How to Repair Your Wireless in Ubuntu


Wireless networking in the Ubuntu operating system is designed to be intuitive and simple for the end user. Ubuntu tries to automatically connect to the network as soon as a device is detected and initiated with Ubuntu's built-in device drivers. Some wireless devices require Windows drivers, which are supported under Ubuntu. The wireless networking could cease to operate correctly for several reasons, and the user must troubleshoot the wireless networking by checking for both software and hardware malfunctions.

  • Check to ensure the wireless device is plugged-in and is on.

  • Open a Terminal by navigating to the top left corner of the screen and selecting Applications then Accessories then Terminal and type the command "sudo dhclient". This will release and renew the IP address. Check the wireless connection and if the disconnected wireless persists, continue to the next step.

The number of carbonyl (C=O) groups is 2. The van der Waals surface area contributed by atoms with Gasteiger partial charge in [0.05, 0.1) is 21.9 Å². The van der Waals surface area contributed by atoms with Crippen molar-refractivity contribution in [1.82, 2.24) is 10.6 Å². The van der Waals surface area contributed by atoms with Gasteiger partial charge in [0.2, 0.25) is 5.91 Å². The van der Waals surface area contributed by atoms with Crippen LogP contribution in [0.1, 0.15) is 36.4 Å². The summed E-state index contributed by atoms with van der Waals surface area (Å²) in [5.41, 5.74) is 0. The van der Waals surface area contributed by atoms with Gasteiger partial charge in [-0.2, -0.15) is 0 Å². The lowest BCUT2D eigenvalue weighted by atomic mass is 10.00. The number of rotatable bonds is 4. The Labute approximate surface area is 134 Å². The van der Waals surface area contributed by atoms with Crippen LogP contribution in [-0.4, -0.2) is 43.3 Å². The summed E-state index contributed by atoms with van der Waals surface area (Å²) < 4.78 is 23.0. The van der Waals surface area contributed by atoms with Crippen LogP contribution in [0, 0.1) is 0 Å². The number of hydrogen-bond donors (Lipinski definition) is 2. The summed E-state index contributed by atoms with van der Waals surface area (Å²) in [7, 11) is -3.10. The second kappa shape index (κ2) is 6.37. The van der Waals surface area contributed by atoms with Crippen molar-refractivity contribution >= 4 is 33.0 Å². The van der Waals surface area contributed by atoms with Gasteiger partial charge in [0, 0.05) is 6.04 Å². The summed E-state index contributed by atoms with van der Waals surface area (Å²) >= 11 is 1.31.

• Type the command "sudo lshw -C network" into the terminal. The output will contain the words CLAIMED, UNCLAIMED, ENABLED or DISABLED. If CLAIMED appears, the driver is loaded but not functioning and will need to be replaced or re-downloaded. If UNCLAIMED appears, no driver is loaded and a driver must be installed. If ENABLED appears, the driver is working. If DISABLED appears, the device is not on.

  • Navigate to the top left corner of the screen and select System then Administration then Windows Wireless Drivers. Select "Install new driver."

  • Choose the location of your Windows .inf file and click "Install." Click OK.

  • Reboot the computer and log in as administrator. If the wireless does not connect, continue to the next step.

  • Reset the wireless router by unplugging and re-plugging the power cable. Wait for the router to connect to the provider and renew the IP address.

  • Check the connection to confirm it has been repaired. If the connection has not been repaired, try connecting with another wireless device to confirm a hardware malfunction.

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